Conference Year

2016

Hospital/Entity

Homestead Hospital

Category of Abstract

Research

Abstract

The mortality rate for sepsis in the US exceeds those for common cancers. It has been identified that patients who are admitted from the regular nursing floor to the ICU with sepsis have a statistically significant higher mortality rate and hospital length of stay than those patients admitted directly to the ICU. This research echoes the findings within BHSF. Early identification and aggressive treatment are primary goals in the treatment of sepsis in preventing septic shock. The medical surgical nurse must be empowered to take action when faced with a decision how to manage the septic patient. The use of a sepsis screening tool, along with the initiation and implementation of an initial management bundle is important in decreasing patient mortality rates. We will conduct a quasi-experimental pre and post intervention via an educational session for the medical surgical nurse as well as a retrospective chart review to compare the mortality outcomes of those patients identified as having sepsis.

Data collection is through surveys and retrospective chart reviews. Research questions include: 1. Does the implementation of an evidenced based educational intervention increase medical-surgical nurses’ knowledge of early sepsis identification on post-test when compared with pre-test? 2. “Does the implementation of an evidenced based educational intervention increase the rate of “code rescue” initiation for sepsis intervention at 3 months post education when compared to 3 months pre-education?”, 3. “Does the implementation of an evidence based educational intervention on early sepsis recognition for medical-surgical nurses, decrease the rate of patients with severe sepsis on medical surgical units?”

Objective of Presentation

The participant will understand the differences in mortality rates in patients with sepsis coming from the medical surgical floors vs. the emergency department.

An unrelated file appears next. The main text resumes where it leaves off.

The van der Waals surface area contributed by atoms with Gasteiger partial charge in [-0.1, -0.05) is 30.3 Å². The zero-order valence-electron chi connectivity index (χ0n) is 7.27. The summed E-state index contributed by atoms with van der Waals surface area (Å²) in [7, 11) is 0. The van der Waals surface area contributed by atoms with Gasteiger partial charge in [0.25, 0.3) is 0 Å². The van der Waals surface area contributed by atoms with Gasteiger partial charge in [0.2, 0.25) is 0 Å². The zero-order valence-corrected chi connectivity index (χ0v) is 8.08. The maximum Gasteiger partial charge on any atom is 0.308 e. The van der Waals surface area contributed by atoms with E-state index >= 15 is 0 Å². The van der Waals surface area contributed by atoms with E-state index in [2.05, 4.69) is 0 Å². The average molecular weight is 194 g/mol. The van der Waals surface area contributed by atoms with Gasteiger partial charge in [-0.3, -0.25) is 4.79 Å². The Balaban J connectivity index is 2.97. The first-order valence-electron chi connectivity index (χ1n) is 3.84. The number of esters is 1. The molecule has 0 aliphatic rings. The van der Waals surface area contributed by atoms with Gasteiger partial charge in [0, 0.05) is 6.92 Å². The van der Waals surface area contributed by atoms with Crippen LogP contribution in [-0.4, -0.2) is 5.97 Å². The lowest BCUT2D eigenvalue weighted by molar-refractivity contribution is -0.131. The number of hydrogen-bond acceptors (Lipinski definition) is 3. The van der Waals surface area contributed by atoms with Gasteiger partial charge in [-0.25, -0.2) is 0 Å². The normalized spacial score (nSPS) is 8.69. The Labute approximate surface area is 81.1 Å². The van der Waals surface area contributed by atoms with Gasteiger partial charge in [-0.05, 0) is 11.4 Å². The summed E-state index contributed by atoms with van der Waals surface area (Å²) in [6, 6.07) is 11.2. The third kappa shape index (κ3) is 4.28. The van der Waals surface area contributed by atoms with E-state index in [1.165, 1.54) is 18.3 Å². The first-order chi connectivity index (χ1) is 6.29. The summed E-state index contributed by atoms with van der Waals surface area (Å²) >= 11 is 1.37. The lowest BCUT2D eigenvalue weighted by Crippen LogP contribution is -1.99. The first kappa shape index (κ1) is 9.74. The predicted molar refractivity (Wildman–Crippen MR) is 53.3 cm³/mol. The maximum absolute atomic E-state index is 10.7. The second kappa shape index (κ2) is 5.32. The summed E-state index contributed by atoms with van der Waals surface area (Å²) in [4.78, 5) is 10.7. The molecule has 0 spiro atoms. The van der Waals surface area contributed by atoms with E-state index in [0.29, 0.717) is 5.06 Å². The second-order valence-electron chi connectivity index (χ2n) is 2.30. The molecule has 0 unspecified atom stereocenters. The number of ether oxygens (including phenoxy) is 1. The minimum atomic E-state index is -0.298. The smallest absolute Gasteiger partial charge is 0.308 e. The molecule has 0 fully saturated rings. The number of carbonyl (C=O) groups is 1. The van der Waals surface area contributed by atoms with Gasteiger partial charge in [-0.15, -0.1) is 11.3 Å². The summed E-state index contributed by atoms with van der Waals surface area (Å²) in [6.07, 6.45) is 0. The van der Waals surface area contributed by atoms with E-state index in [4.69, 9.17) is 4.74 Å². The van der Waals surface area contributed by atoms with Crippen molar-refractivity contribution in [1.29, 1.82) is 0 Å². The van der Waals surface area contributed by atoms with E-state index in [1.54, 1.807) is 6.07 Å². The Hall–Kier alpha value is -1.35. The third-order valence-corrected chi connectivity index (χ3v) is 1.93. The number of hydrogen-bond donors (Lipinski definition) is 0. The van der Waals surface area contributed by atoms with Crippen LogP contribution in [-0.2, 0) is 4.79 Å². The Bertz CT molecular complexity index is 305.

The participant will recognize the importance of early identification and treatment in the patient with sepsis.

Summary of Presentation

The medical surgical nurse lacks knowledge in the management of patients with sepsis. Through this educational intervention, the nurse will have greater understanding of sepsis and act more aggressively to obtain timely treatment for the patient.

Full Text of Presentation

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Open Access

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Jan 1st, 12:00 AM

Sepsis Education for the Primary Nurse with Swift Intervention leads to Successful Outcomes.

The mortality rate for sepsis in the US exceeds those for common cancers. It has been identified that patients who are admitted from the regular nursing floor to the ICU with sepsis have a statistically significant higher mortality rate and hospital length of stay than those patients admitted directly to the ICU. This research echoes the findings within BHSF. Early identification and aggressive treatment are primary goals in the treatment of sepsis in preventing septic shock. The medical surgical nurse must be empowered to take action when faced with a decision how to manage the septic patient. The use of a sepsis screening tool, along with the initiation and implementation of an initial management bundle is important in decreasing patient mortality rates. We will conduct a quasi-experimental pre and post intervention via an educational session for the medical surgical nurse as well as a retrospective chart review to compare the mortality outcomes of those patients identified as having sepsis.

Data collection is through surveys and retrospective chart reviews. Research questions include: 1. Does the implementation of an evidenced based educational intervention increase medical-surgical nurses’ knowledge of early sepsis identification on post-test when compared with pre-test? 2. “Does the implementation of an evidenced based educational intervention increase the rate of “code rescue” initiation for sepsis intervention at 3 months post education when compared to 3 months pre-education?”, 3. “Does the implementation of an evidence based educational intervention on early sepsis recognition for medical-surgical nurses, decrease the rate of patients with severe sepsis on medical surgical units?”